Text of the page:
Exercise training improves cardiovascular disease risk, but individual responses are highly variable. We hypothesized that common polymorphic gene variations would affect these responses. Sedentary obese hypertensive older men who had undergone exercise training were typed at the apolipoprotein (apo) E, angiotensin-converting enzyme (ACE), and lipoprotein lipase (LPL) loci. Individuals of all genotype subgroups were generally similar before training; they also changed body weight, body composition, and V̇O2max similarly with training. ACE insertion/insertion (II) and insertion/deletion (ID) genotype individuals (n = 10) tended to reduce systolic blood pressure more with training than deletion/deletion (DD) individuals (n = 8) (-10 versus -5 mm Hg, P=0.16). ACE II and ID individuals decreased diastolic blood pressure more with training than DD individuals (- 10 versus - 1 mm Hg, P<0.005). Systolic blood pressure reductions with training were also larger in apoE3 and E4 (n=15) than apoE2 men (n=3) (-10 versus 0 mm Hg, P<0.05). The same trend was evident for diastolic blood pressure (-7 versus -3 mm Hg), but the difference was not significant. Systolic (14 versus -6 mm Hg, P=0.08) and diastolic (-9 versus -5 mm Hg, P=0.10) blood pressure reductions tended to be greater in LPL PvuII +/+ (n=4) than +/- and -/- individuals (n= 14). Systolic (- 10 versus 3 mm Hg, P<0.05) and diastolic (-9 versus 2 mm Hg, P<0.05) blood pressure reductions were larger in LPL HindIII +/+ and +/- (n=15) than -/- persons (n=3), respectively. LPL PvuII -/- individuals (n=3) had larger increases in HDL cholesterol (11 versus 2 mg/dL, P<0.05) and HDL2 cholesterol (8 versus 0 mg/dL, P<0.05) than LPL PvuII +/- and +/+ individuals (n= 15). These results are consistent with the possibility that apoE, ACE, and LPL genotypes may identify hypertensives who will improve blood pressure, lipoprotein lipids, and cardiovascular disease risk the most with exercise training.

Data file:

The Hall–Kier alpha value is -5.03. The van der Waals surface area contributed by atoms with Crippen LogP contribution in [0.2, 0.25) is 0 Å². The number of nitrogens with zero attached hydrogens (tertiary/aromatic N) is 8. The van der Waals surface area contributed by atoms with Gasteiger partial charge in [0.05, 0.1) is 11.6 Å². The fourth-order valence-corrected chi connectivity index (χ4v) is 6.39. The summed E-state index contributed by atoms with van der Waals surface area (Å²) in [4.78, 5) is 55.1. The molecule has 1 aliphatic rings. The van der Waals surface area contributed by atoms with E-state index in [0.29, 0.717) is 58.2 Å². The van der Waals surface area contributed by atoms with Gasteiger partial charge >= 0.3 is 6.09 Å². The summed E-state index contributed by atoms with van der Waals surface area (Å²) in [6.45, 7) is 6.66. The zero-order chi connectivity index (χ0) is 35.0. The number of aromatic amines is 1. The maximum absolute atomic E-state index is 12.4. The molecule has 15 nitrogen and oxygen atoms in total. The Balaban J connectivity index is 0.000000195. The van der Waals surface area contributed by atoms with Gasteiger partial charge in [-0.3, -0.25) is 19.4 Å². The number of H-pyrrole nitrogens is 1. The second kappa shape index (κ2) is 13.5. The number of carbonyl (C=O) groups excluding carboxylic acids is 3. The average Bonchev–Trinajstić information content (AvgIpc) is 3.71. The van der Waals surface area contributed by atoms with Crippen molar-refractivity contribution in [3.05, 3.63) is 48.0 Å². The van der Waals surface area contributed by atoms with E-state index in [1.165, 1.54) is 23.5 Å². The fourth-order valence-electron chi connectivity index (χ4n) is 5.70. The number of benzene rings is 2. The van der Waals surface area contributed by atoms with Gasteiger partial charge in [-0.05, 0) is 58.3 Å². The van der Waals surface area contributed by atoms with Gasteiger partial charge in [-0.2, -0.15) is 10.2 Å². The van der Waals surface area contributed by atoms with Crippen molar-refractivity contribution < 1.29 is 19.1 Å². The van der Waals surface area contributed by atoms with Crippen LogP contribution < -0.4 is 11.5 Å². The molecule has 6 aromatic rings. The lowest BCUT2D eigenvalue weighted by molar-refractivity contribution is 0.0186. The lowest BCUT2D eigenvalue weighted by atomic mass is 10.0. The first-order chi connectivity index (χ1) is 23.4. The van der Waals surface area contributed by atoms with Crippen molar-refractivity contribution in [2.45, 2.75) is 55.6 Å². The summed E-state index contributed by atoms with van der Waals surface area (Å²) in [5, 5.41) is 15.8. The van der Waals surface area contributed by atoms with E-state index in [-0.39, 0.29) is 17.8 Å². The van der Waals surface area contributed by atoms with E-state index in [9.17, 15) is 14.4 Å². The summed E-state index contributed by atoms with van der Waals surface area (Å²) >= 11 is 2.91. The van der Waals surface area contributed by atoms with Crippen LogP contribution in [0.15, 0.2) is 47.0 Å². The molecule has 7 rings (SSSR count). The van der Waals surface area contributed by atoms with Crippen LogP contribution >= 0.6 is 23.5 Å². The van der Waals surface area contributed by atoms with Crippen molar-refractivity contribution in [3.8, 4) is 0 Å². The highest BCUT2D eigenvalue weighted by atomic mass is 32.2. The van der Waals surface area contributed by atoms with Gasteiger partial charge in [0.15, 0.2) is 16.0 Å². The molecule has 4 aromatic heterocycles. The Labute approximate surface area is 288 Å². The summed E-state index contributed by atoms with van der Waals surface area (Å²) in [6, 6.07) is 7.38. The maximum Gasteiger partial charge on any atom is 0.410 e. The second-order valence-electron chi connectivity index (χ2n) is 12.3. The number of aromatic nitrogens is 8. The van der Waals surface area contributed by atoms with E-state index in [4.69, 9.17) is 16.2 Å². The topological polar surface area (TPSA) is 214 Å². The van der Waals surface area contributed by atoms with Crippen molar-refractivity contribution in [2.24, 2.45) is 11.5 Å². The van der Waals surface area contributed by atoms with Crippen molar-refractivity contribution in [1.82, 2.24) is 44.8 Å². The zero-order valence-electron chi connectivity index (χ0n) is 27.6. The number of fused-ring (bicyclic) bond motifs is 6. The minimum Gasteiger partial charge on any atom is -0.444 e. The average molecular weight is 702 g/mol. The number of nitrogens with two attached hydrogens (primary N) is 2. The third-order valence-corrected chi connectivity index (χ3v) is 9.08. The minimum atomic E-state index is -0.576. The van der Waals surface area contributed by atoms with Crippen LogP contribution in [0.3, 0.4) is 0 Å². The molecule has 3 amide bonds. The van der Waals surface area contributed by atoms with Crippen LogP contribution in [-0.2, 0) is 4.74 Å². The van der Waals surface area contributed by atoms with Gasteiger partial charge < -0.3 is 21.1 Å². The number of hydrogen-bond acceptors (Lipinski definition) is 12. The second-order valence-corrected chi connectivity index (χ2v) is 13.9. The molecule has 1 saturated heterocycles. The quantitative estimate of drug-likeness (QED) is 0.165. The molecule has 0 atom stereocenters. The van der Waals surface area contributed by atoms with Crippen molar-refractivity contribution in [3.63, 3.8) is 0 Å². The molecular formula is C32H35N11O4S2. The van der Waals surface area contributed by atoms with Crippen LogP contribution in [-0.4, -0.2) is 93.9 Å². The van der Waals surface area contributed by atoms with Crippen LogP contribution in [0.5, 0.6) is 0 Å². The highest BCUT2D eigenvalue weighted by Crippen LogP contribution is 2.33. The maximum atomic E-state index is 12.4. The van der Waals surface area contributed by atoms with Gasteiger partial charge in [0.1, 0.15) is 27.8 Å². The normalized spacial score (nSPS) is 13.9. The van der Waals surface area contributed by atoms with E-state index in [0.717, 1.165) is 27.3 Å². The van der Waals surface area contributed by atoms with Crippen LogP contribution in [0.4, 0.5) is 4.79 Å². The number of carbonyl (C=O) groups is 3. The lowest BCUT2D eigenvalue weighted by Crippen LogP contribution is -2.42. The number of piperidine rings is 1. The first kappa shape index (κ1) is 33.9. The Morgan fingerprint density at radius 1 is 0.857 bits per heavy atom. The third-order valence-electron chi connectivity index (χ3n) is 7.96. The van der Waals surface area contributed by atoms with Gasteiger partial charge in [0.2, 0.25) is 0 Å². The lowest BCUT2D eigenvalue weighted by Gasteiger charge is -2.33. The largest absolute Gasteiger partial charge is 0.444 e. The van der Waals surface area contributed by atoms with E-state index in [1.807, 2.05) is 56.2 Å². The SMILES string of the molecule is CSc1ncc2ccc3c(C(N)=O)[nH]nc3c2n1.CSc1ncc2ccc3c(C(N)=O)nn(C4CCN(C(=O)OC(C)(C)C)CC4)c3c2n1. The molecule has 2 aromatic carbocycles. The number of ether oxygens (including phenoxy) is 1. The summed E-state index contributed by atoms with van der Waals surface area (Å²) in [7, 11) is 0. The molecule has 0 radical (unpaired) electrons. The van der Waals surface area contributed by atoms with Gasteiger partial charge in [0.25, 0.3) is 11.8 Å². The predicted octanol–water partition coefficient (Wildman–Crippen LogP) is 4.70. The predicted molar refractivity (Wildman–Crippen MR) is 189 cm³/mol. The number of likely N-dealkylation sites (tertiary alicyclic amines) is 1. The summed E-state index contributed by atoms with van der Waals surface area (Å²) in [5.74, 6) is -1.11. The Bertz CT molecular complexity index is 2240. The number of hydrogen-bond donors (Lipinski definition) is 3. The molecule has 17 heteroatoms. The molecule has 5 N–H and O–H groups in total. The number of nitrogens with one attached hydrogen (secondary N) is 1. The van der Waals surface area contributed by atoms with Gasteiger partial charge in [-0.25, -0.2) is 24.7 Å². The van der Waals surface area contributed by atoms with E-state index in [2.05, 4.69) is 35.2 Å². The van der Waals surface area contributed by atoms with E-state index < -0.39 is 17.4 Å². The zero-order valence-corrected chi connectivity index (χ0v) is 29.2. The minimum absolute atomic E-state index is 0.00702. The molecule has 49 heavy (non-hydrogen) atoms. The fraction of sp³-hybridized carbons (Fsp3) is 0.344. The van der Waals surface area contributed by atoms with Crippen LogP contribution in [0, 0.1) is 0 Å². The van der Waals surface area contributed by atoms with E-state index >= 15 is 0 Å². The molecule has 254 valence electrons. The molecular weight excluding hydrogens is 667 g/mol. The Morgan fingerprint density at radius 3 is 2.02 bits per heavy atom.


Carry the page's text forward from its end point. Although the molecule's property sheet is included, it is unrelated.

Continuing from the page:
- Angiotensin-converting enzyme
- Apolipoproteins E
- HDL cholesterol
- Lipoprotein lipase